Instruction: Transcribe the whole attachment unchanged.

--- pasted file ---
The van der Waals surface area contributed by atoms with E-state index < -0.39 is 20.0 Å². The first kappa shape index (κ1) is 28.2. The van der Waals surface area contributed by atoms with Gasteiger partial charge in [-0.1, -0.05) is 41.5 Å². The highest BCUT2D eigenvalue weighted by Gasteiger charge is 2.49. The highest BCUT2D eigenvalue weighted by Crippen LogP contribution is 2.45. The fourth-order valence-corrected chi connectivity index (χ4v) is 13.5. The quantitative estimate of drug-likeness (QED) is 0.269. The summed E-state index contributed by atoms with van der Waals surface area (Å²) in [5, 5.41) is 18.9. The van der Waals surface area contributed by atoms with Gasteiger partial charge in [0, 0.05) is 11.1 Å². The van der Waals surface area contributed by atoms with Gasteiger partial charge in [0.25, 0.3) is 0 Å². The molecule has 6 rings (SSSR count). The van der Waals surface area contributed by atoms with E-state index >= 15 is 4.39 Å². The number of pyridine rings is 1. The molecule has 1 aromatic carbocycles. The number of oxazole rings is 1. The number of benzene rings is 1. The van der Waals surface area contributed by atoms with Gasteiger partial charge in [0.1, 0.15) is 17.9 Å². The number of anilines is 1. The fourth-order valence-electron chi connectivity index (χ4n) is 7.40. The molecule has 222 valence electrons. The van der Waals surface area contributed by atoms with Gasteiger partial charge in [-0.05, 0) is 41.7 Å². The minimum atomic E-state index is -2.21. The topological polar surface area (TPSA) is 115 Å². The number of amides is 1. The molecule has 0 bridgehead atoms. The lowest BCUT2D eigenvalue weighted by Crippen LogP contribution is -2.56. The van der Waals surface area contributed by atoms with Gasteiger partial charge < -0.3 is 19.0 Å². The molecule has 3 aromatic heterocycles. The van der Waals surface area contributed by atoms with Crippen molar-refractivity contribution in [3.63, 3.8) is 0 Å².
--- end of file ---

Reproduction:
The van der Waals surface area contributed by atoms with E-state index < -0.39 is 20.0 Å². The first kappa shape index (κ1) is 28.2. The van der Waals surface area contributed by atoms with Gasteiger partial charge in [-0.1, -0.05) is 41.5 Å². The highest BCUT2D eigenvalue weighted by Gasteiger charge is 2.49. The highest BCUT2D eigenvalue weighted by Crippen LogP contribution is 2.45. The fourth-order valence-corrected chi connectivity index (χ4v) is 13.5. The quantitative estimate of drug-likeness (QED) is 0.269. The summed E-state index contributed by atoms with van der Waals surface area (Å²) in [5, 5.41) is 18.9. The van der Waals surface area contributed by atoms with Gasteiger partial charge in [0, 0.05) is 11.1 Å². The van der Waals surface area contributed by atoms with Gasteiger partial charge in [0.25, 0.3) is 0 Å². The molecule has 6 rings (SSSR count). The van der Waals surface area contributed by atoms with E-state index >= 15 is 4.39 Å². The number of pyridine rings is 1. The molecule has 1 aromatic carbocycles. The number of oxazole rings is 1. The number of benzene rings is 1. The van der Waals surface area contributed by atoms with Gasteiger partial charge in [0.1, 0.15) is 17.9 Å². The number of anilines is 1. The fourth-order valence-electron chi connectivity index (χ4n) is 7.40. The molecule has 222 valence electrons. The van der Waals surface area contributed by atoms with Gasteiger partial charge in [-0.05, 0) is 41.7 Å². The minimum atomic E-state index is -2.21. The topological polar surface area (TPSA) is 115 Å². The number of amides is 1. The molecule has 0 bridgehead atoms. The lowest BCUT2D eigenvalue weighted by Crippen LogP contribution is -2.56. The van der Waals surface area contributed by atoms with Gasteiger partial charge < -0.3 is 19.0 Å². The molecule has 3 aromatic heterocycles. The van der Waals surface area contributed by atoms with Crippen molar-refractivity contribution in [3.63, 3.8) is 0 Å².